Further proof of the injuries inflicted on terriers appeared in D B Plummer’s book The Working Terrier: ‘Few working terriers go through their lives without being bitten by their quarry… Fox bites, being another source of infection, almost invariably ‘go wrong’. Slashes usually cause little trouble, and as a result respond to simple salt-water washes, put punctures, as I have stated, are another matter. These need great care if they are not to lead to massive infections of staphylococcus.’ (59)
Farm livestock are regularly harassed by packs of hounds and mounted followers trespassing on land where they are not welcome. ADAS has advised that during lambing pregnant ewes should not be exposed to dogs. Appendix 4a shows that such incidents are commonplace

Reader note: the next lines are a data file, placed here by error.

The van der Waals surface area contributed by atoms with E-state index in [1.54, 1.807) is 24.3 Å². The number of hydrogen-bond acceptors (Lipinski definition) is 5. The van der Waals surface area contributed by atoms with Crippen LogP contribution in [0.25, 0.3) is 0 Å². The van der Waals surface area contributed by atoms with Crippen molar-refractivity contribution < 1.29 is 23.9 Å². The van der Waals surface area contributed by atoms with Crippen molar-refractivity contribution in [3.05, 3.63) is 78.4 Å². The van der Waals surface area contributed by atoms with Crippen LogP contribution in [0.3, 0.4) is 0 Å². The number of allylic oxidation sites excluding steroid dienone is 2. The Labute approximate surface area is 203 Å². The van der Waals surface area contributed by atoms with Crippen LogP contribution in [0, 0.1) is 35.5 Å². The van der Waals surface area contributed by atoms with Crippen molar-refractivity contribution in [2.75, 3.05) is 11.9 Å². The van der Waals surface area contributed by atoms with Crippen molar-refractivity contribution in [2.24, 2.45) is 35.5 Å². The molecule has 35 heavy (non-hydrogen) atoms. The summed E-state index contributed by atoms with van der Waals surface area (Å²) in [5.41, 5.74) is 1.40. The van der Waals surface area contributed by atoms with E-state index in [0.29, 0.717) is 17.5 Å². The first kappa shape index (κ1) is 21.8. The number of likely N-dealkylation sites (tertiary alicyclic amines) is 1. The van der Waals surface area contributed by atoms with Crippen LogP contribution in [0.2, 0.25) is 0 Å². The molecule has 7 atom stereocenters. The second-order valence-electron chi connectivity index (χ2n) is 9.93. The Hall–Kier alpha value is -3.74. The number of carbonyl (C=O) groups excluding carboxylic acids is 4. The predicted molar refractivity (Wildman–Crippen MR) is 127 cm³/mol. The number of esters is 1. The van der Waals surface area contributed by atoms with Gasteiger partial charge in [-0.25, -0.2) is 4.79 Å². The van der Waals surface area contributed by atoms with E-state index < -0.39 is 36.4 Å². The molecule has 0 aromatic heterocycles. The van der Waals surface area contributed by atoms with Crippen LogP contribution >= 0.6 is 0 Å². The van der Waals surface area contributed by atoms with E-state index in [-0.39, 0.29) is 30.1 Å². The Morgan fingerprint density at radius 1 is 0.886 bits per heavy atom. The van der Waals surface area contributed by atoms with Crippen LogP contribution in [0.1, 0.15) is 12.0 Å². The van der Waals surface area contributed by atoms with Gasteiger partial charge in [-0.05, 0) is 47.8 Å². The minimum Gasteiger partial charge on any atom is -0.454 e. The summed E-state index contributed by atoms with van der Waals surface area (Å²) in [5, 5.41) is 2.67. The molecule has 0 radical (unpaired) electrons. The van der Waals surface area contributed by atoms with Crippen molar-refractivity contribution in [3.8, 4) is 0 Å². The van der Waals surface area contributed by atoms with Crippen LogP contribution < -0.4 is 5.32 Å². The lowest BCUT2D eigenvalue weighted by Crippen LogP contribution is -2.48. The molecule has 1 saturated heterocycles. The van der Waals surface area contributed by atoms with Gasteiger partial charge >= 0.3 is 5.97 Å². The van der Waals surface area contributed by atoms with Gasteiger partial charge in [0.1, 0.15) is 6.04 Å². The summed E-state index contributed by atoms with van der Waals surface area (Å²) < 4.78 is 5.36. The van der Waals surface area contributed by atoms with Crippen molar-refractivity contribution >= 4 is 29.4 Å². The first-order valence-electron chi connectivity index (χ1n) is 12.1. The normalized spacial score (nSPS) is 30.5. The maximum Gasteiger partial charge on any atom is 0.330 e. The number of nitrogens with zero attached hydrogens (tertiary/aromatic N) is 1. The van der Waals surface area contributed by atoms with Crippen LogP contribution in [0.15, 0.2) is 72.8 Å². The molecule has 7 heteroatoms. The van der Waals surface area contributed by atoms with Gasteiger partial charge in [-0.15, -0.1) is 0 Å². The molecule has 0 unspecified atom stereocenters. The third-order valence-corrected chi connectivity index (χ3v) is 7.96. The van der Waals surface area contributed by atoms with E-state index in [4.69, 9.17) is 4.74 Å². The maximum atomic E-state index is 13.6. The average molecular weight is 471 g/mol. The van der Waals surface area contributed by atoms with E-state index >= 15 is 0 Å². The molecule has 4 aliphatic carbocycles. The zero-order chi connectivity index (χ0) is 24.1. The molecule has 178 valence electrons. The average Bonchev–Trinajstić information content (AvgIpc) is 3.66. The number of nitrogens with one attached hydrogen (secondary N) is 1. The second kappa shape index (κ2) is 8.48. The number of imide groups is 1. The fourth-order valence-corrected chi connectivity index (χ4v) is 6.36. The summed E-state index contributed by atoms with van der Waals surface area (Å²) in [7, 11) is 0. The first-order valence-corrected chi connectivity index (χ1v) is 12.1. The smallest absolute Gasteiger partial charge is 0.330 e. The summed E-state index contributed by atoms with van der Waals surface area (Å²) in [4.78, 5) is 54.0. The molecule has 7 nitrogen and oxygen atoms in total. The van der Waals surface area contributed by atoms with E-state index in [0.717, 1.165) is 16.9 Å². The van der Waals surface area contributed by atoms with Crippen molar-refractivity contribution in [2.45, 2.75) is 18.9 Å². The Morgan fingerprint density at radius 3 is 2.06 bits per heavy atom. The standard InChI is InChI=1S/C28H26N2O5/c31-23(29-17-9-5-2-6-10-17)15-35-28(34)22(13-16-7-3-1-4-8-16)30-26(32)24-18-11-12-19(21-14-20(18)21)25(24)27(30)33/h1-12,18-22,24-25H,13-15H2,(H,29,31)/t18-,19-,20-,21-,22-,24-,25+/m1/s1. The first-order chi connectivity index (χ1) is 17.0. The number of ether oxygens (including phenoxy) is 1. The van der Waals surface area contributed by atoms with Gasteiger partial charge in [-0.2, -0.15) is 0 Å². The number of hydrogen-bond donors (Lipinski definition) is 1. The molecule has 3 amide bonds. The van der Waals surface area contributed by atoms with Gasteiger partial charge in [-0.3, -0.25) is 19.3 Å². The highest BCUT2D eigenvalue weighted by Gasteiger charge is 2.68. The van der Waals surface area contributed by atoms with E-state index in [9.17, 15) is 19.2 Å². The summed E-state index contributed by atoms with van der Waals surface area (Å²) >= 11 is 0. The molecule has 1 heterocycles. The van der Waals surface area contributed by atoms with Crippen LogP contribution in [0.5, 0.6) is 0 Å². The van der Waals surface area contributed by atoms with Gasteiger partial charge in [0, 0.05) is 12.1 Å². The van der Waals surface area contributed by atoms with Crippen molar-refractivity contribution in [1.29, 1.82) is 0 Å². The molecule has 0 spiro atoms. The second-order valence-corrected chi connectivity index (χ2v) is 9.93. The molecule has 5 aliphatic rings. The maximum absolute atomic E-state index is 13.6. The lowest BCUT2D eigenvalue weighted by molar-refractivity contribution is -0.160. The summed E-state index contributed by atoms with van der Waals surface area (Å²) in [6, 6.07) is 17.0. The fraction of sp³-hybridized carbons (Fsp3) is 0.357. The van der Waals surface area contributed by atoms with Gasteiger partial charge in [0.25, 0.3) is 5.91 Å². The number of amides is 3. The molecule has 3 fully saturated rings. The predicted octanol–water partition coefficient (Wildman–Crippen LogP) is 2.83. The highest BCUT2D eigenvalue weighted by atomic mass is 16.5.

Domestic pets are killed as a result of hunting each season. The typical response for the hunt is to offer financial compensation. Many owners complain that the hunt treats them with arrogance, frequently ignoring their reasonable requests to leave land on which they are not welcome. Appendix 4b shows that pet killings are a feature of most hunting seasons.
Police are frequently unable to arrest or prosecute people found digging for badgers as they claim they are digging for foxes. This loophole must be removed to help reduce badger baiting
Back to top
14. What evidence is there about the impact on the welfare of animals of other means of control which might be used if hunting with dogs was banned?
Shooting is the most common method of control for most animals. A ban on hunting with hounds will not effect this situation.